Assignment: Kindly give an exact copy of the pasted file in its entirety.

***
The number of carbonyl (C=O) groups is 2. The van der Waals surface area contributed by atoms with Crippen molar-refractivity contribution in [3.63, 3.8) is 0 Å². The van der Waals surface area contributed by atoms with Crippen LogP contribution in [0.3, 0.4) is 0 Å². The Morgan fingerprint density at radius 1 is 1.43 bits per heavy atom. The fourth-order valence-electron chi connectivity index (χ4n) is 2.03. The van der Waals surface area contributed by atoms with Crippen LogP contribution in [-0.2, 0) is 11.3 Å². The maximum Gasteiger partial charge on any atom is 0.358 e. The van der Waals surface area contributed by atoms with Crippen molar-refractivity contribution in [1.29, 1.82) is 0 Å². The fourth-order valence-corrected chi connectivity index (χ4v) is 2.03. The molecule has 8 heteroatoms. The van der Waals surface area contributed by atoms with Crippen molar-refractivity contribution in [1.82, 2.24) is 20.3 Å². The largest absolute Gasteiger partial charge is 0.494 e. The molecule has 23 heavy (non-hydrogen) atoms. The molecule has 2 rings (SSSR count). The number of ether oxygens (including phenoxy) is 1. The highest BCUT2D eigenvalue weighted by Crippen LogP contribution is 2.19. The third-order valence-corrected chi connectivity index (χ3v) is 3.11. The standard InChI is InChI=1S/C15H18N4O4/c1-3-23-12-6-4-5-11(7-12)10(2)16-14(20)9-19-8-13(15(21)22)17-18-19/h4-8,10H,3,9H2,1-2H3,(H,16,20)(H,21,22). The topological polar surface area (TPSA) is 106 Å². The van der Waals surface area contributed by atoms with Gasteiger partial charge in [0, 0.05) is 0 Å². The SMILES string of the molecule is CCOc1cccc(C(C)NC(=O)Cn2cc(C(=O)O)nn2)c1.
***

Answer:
The number of carbonyl (C=O) groups is 2. The van der Waals surface area contributed by atoms with Crippen molar-refractivity contribution in [3.63, 3.8) is 0 Å². The van der Waals surface area contributed by atoms with Crippen LogP contribution in [0.3, 0.4) is 0 Å². The Morgan fingerprint density at radius 1 is 1.43 bits per heavy atom. The fourth-order valence-electron chi connectivity index (χ4n) is 2.03. The van der Waals surface area contributed by atoms with Crippen LogP contribution in [-0.2, 0) is 11.3 Å². The maximum Gasteiger partial charge on any atom is 0.358 e. The van der Waals surface area contributed by atoms with Crippen molar-refractivity contribution in [1.29, 1.82) is 0 Å². The fourth-order valence-corrected chi connectivity index (χ4v) is 2.03. The molecule has 8 heteroatoms. The van der Waals surface area contributed by atoms with Crippen molar-refractivity contribution in [1.82, 2.24) is 20.3 Å². The largest absolute Gasteiger partial charge is 0.494 e. The molecule has 23 heavy (non-hydrogen) atoms. The molecule has 2 rings (SSSR count). The number of ether oxygens (including phenoxy) is 1. The highest BCUT2D eigenvalue weighted by Crippen LogP contribution is 2.19. The third-order valence-corrected chi connectivity index (χ3v) is 3.11. The standard InChI is InChI=1S/C15H18N4O4/c1-3-23-12-6-4-5-11(7-12)10(2)16-14(20)9-19-8-13(15(21)22)17-18-19/h4-8,10H,3,9H2,1-2H3,(H,16,20)(H,21,22). The topological polar surface area (TPSA) is 106 Å². The van der Waals surface area contributed by atoms with Gasteiger partial charge in [0, 0.05) is 0 Å². The SMILES string of the molecule is CCOc1cccc(C(C)NC(=O)Cn2cc(C(=O)O)nn2)c1.